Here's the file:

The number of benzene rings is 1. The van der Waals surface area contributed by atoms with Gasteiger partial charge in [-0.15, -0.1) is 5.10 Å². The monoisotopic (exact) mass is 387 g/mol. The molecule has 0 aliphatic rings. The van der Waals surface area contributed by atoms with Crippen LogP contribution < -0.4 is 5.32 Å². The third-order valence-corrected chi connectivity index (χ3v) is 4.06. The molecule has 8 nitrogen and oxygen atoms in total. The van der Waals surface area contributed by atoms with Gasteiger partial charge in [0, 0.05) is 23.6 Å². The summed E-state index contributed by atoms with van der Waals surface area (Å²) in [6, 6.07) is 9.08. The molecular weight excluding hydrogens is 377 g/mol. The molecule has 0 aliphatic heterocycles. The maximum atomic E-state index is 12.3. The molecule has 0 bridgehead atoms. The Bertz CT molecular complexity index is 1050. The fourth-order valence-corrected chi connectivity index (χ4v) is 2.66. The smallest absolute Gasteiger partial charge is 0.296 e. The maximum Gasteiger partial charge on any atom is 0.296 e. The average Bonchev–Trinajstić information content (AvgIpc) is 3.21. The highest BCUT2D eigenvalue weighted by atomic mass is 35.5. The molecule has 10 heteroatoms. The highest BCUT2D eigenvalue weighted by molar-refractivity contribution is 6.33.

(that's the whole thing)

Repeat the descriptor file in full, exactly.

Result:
The number of benzene rings is 1. The van der Waals surface area contributed by atoms with Gasteiger partial charge in [-0.15, -0.1) is 5.10 Å². The monoisotopic (exact) mass is 387 g/mol. The molecule has 0 aliphatic rings. The van der Waals surface area contributed by atoms with Crippen LogP contribution < -0.4 is 5.32 Å². The third-order valence-corrected chi connectivity index (χ3v) is 4.06. The molecule has 8 nitrogen and oxygen atoms in total. The van der Waals surface area contributed by atoms with Gasteiger partial charge in [0, 0.05) is 23.6 Å². The summed E-state index contributed by atoms with van der Waals surface area (Å²) in [6, 6.07) is 9.08. The molecular weight excluding hydrogens is 377 g/mol. The molecule has 0 aliphatic heterocycles. The maximum atomic E-state index is 12.3. The molecule has 0 bridgehead atoms. The Bertz CT molecular complexity index is 1050. The fourth-order valence-corrected chi connectivity index (χ4v) is 2.66. The smallest absolute Gasteiger partial charge is 0.296 e. The maximum Gasteiger partial charge on any atom is 0.296 e. The average Bonchev–Trinajstić information content (AvgIpc) is 3.21. The highest BCUT2D eigenvalue weighted by atomic mass is 35.5. The molecule has 10 heteroatoms. The highest BCUT2D eigenvalue weighted by molar-refractivity contribution is 6.33.